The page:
NNA opposes FLSA overtime provision
April 5, 2016
By Richard Karple
113% increase seen as too much
WASHINGTON—Did your revenue increase by 113 percent last year? Didn’t think so.
Your lack of exponential growth didn’t stop the Department of Labor from proposing a whopping 113 percent increase in the salary threshold for workers exempt from Fair Labor Standards Act overtime rules. Unless DOL’s plans are disrupted, the minimum annual salary for “white collar” employees to qualify as exempt will soon increase from $23,660 to $50,440. That means otherwise-exempt managers who earn less than $50,440 will be converted from salaried to hourly employees and will need to start punching a clock. In addition, their employers will be required to pay them time-and-a-half for working more than 40 hours during a workweek.
The biggest problem with the proposal is that it’s a one-size-fits-all solution: The same salary threshold applies regardless of the cost of living where it is being enforced. Although a threshold of $50,440 may make sense in cities such as New York City and Washington, it’s almost certainly too high for the small towns and rural communities in which most National Newspaper Association members operate.
It’s clear by now that the new threshold will sweep up many editors, sales managers and other professional employees working for NNA-member papers. But even if you don’t have any presently exempt employees who will be affected by the increase, other businesses in your community—including your advertisers—are likely to feel the impact.
The proposal will also hurt many of the employees it’s designed to help. In addition to requiring them to keep track of their time, it will reduce their work flexibility and opportunities for advancement. That’s because businesses that are serious about setting limits on overtime pay must prevent their employees from, for instance, reading e-mails after regular work hours or attending conferences to support their professional development.
The notion of mandating a fixed work schedule is especially noxious in our world, where we have no factory whistle to halt the production of news.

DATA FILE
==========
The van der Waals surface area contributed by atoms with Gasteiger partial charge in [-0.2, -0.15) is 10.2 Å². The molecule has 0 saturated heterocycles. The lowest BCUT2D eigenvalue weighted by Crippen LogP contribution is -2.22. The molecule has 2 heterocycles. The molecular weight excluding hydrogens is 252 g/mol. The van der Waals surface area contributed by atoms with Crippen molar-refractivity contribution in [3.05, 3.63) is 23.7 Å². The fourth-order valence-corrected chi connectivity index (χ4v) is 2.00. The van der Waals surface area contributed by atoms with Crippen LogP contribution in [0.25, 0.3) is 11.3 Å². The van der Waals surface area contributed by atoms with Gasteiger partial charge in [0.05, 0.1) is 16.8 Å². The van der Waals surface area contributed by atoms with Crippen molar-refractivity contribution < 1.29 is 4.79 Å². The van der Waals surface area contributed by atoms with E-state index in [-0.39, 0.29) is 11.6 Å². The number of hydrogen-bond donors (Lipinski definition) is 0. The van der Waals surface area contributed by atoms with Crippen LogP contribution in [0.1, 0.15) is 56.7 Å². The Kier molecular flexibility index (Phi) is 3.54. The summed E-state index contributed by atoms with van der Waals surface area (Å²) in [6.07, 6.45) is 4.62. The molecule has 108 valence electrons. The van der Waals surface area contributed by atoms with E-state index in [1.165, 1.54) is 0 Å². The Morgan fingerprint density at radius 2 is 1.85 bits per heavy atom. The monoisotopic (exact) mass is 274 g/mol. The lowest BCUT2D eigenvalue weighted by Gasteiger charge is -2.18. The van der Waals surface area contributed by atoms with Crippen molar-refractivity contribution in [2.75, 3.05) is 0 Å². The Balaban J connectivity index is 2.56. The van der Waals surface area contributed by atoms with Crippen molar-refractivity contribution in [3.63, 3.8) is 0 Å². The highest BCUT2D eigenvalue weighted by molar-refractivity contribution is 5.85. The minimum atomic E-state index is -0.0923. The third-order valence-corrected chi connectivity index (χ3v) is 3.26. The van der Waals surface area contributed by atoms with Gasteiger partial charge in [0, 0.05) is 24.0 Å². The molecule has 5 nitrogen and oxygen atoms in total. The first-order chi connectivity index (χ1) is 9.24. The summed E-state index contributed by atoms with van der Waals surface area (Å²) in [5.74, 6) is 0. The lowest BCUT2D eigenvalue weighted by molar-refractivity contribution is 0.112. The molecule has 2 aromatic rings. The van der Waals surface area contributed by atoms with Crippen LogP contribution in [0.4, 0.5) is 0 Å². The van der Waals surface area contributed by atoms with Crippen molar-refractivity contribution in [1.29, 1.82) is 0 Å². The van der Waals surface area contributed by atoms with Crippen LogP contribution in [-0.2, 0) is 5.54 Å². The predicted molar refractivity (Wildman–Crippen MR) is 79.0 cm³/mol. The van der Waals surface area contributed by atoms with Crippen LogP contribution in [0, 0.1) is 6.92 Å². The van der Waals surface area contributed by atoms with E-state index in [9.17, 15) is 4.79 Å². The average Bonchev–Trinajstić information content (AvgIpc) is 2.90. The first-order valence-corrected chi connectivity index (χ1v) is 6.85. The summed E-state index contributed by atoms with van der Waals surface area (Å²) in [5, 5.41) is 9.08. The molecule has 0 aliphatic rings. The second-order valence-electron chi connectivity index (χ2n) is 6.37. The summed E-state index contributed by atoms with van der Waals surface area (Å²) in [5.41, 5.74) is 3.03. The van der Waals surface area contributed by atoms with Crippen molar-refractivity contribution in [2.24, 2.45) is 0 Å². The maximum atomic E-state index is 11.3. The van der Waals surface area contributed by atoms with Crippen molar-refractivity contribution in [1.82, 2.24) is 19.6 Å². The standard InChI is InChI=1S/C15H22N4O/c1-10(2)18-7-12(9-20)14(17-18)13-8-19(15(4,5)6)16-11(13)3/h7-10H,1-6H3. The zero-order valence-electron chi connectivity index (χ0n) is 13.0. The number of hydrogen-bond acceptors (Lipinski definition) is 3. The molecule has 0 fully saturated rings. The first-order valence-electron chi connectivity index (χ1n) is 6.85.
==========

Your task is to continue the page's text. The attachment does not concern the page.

NNA submitted comments opposing the sharp increase, and we have joined a coalition of other organizations, like the Society for Human Resource Management, working to convince DOL to scale back its plans. NNA will also join the Newspaper Association of America next month in an effort to demonstrate to the Office of Management and Budget the significant financial challenges the increase will impose on the newspaper business.
But federal agencies like DOL have broad latitude in “filling in the blanks” of regulatory schemes established by Congress, and the politics on this one aren’t in our favor. Republican members are uniformly opposed to the increase, but their power to influence the Labor Department is limited. The best hope is to convince moderate Democrats to raise concerns about the proposal with the Obama administration. Bills recently introduced in Congress could serve as the legislative vehicle to express those concerns. The Protecting Workplace Advancement and Opportunity Act (S. 2702 and H.R. 4773) would require DOL to conduct more research on the impact of the increase before issuing a final rule.
If you are concerned about this vast expansion of mandatory overtime, now is the time to let your representatives know. DOL is barreling ahead and appears intent on pushing its proposal through as quickly as the federal rules governing the regulatory process will allow. All signs point to the rule being finalized in mid-May, at the latest. Once it is published, businesses will have as little as 60 days to comply.
Nobody is denying that it was time to raise the minimum salary level. It was last increased in 2004, and $23,660 is probably too low in any region of the U.S. But swelling the threshold by 113 percent after a period of prolonged economic weakness is a prescription for chaos.